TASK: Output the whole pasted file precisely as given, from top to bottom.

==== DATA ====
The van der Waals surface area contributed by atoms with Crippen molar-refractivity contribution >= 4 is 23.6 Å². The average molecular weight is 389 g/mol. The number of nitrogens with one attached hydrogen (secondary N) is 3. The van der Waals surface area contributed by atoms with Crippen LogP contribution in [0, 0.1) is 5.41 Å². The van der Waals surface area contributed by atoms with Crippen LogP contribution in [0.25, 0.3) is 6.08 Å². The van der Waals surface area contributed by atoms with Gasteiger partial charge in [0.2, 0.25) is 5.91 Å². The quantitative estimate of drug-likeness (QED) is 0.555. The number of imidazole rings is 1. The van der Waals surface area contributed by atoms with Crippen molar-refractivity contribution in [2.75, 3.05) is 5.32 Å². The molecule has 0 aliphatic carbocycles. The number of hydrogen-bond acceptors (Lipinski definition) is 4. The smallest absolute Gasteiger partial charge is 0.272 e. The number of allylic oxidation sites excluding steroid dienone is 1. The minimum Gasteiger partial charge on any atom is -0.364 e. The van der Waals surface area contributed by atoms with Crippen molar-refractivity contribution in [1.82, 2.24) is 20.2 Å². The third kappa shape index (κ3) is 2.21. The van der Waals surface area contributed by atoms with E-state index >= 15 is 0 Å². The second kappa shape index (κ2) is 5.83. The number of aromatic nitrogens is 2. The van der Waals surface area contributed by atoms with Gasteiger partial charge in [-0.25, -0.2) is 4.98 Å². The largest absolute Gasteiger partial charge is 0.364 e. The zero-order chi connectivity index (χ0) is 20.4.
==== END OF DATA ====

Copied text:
The van der Waals surface area contributed by atoms with Crippen molar-refractivity contribution >= 4 is 23.6 Å². The average molecular weight is 389 g/mol. The number of nitrogens with one attached hydrogen (secondary N) is 3. The van der Waals surface area contributed by atoms with Crippen LogP contribution in [0, 0.1) is 5.41 Å². The van der Waals surface area contributed by atoms with Crippen LogP contribution in [0.25, 0.3) is 6.08 Å². The van der Waals surface area contributed by atoms with Gasteiger partial charge in [0.2, 0.25) is 5.91 Å². The quantitative estimate of drug-likeness (QED) is 0.555. The number of imidazole rings is 1. The van der Waals surface area contributed by atoms with Crippen molar-refractivity contribution in [2.75, 3.05) is 5.32 Å². The molecule has 0 aliphatic carbocycles. The number of hydrogen-bond acceptors (Lipinski definition) is 4. The smallest absolute Gasteiger partial charge is 0.272 e. The number of allylic oxidation sites excluding steroid dienone is 1. The minimum Gasteiger partial charge on any atom is -0.364 e. The van der Waals surface area contributed by atoms with Crippen molar-refractivity contribution in [1.82, 2.24) is 20.2 Å². The third kappa shape index (κ3) is 2.21. The van der Waals surface area contributed by atoms with E-state index >= 15 is 0 Å². The second kappa shape index (κ2) is 5.83. The number of aromatic nitrogens is 2. The van der Waals surface area contributed by atoms with Gasteiger partial charge in [-0.25, -0.2) is 4.98 Å². The largest absolute Gasteiger partial charge is 0.364 e. The zero-order chi connectivity index (χ0) is 20.4.